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November is Child Safety and Protection Month

Updated: May 10, 2023

As communities celebrate Child Safety and Protection Month, local and national experts in the field of child sexual abuse prevention celebrate the positive steps parents are taking to empower and protect children. One of the proven elements of protecting children from child sexual abuse is teaching them correct terms for genitals. When caregivers teach children correct terminology – such as “penis,” “vagina,” “scrotum” and “vulva” – they reduce the risks for children to suffer sexual abuse. Coffee County Children’s Advocacy Center Executive Director Joyce Prusak and Melanie Sachs, survivor and prevention activist, express optimism for future generations, as an increasing number of parents teach children the correct terms.

“Consequences of child sexual abuse include behavioral, health, sexual and emotional issues, and we see the impacts in our county,” Prusak said. “Perpetrators use children’s innocence and try to silence them. One proven tool that can empower children is teaching them correct terms for private body parts. As more parents take this preventative step, I feel encouraged. In our field, we often see heartbreak, and it’s important to take a moment and recognize the glimpses of light and hope.”

Research shows that children who know the scientific names for private body parts are at a lower risk for becoming victims. Knowledge of correct terms for genitals gives children the notion their body belongs to them and provides foundation for subsequent sexual education. Additionally, knowledge of genital names helps children report abuse and aids the investigation and prosecution.

Sachs echoed Prusak’s sentiments. Sachs has made preventing child sexual abuse her mission. New Hampshire native, Sachs currently lives in Massachusetts. She knows the impacts of sexual abuse all too well.

“I was 9-10 years old when I was sexually abused in the home I was being watched after school,” Sachs said. “I was 12 when I was sexually assaulted in broad daylight in the woods behind an elementary school in my hometown by a 17-year-old.”

Turning “pain to purpose,” Sachs has shared her survivor story at conferences across the country. She has chosen a career to help children who have experienced sexual abuse. With a degree in sociology, Sachs has served as family advocate and forensic interviewer. Working in the field of child abuse and neglect for 10 years, she has borne witness to more than 1,000 child sexual abuse cases.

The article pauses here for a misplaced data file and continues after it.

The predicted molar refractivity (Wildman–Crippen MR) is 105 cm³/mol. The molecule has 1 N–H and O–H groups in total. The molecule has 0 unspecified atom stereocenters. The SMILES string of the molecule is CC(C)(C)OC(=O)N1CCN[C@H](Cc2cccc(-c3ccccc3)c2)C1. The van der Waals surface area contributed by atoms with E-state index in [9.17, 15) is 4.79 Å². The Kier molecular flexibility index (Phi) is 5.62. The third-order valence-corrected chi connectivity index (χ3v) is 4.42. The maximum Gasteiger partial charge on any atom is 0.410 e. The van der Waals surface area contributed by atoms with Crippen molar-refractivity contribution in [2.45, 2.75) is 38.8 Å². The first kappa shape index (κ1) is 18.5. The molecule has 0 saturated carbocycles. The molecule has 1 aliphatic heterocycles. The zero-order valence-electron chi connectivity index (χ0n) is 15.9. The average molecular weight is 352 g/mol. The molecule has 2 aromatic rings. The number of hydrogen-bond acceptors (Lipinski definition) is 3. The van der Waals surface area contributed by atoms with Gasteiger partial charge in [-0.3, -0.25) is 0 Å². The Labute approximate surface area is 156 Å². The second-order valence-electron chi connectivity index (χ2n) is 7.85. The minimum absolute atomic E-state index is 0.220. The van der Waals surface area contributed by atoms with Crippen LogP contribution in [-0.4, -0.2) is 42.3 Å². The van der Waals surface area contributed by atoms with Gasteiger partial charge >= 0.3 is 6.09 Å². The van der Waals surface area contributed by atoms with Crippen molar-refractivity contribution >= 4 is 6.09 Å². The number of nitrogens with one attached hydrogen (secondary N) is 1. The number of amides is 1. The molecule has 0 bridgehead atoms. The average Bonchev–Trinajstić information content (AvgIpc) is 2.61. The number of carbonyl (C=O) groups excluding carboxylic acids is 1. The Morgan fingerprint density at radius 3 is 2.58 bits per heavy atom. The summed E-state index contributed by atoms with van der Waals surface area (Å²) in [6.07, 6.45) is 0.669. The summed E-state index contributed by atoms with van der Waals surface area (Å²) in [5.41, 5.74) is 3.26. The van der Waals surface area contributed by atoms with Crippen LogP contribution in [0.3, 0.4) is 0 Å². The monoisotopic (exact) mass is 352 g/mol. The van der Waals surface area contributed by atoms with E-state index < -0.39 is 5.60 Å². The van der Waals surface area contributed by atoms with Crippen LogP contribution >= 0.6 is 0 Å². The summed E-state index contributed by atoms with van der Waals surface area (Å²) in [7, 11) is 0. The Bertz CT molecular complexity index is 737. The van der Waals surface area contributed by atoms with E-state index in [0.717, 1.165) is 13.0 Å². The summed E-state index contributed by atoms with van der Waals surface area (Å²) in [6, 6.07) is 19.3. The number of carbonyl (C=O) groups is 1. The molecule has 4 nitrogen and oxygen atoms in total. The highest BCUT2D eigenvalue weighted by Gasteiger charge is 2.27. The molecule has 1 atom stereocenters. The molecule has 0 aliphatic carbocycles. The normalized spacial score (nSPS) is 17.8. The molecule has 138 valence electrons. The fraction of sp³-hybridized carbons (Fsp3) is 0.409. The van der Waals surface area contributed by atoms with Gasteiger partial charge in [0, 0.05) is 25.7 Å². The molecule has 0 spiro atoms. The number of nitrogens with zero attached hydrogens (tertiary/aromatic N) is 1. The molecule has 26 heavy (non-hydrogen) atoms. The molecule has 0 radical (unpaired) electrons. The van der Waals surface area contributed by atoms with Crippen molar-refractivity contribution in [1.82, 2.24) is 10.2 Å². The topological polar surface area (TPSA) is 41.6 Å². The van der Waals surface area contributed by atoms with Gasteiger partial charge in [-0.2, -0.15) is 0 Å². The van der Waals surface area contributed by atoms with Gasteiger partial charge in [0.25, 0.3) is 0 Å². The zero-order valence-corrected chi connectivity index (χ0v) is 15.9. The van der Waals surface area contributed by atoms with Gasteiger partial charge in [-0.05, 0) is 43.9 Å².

The best way to fight child abuse is to stop it before it happens. As a proven element of prevention, teaching children correct terms for private body parts is vital, according to Sachs.

“As a trained forensic interviewer of children, I know the difficulty of figuring out what body part children are referring to if they use five different names or play names for penis and vagina, such as ‘pocket’ or ‘piepie,’ as I have heard, among many others,” Sachs said.

Using euphemisms for genitals can be detrimental to children, regardless of whether they have been sexually abused or not. Replacing scientific words with euphemisms can create “a great deal of shame,” said Sachs.

“Empowering your children to call their body parts the correct names early on can reduce the stigma and increase the accuracy of what they are able to tell you if something happens to them, which we all hope never does,” Sachs said.

Studies show that one in 10 children suffer child sexual abuse before the age of 18.

“The statistics are real, and we have to be aware and willing to be a champion for our children and speak truth, even when it comes down to the names of body parts,” Sachs said. “We call an elbow an elbow, not a ‘weenus,’ which is the slang word for the skin on your elbow. If ‘weenus’ sounds weird to you, then any name other than penis and vagina should sound weird to you, too.”

Parents have the opportunity and responsibility to provide accurate information about sexuality to their children.

“This information could save children from many years of pain, questioning and wondering,” Sachs said. “If you don’t inform them, someone else will, and the information they find somewhere else can be inaccurate and harmful.”

Recently married, Sachs is looking forward to raising children. She will teach them correct terms for genitals.

“Although kids ages 2 and younger often don’t retain much information, I will plant seeds of information at this age that will be reiterated in an age-appropriate manner as my child grows,” Sachs said.

As children grow, information makes more sense if “seeds are planted early on.”

“My children will have awareness of their body and will know the correct names for private parts,” Sachs said. “I will foster a no-shame experience for my children around these topics.”

Perpetrators use shame and silence as tools to abuse victims. Eliminating stigma disarms abusers and empowers children. Teaching children correct words for genitals can protect them from becoming victims.

Child sexual abuse creates trauma and has long-term consequences. Taking preventative measures now will have a significant impact in the future, and it’s encouraging that many parents are taking action to prevent child sexual abuse. Prusak and Sachs praised parents who use the scientific names for private body parts, as this knowledge will make children safer.

For more information about the importance of teaching children correct terms and tips about age-appropriate parent-child communication about sexuality, visit

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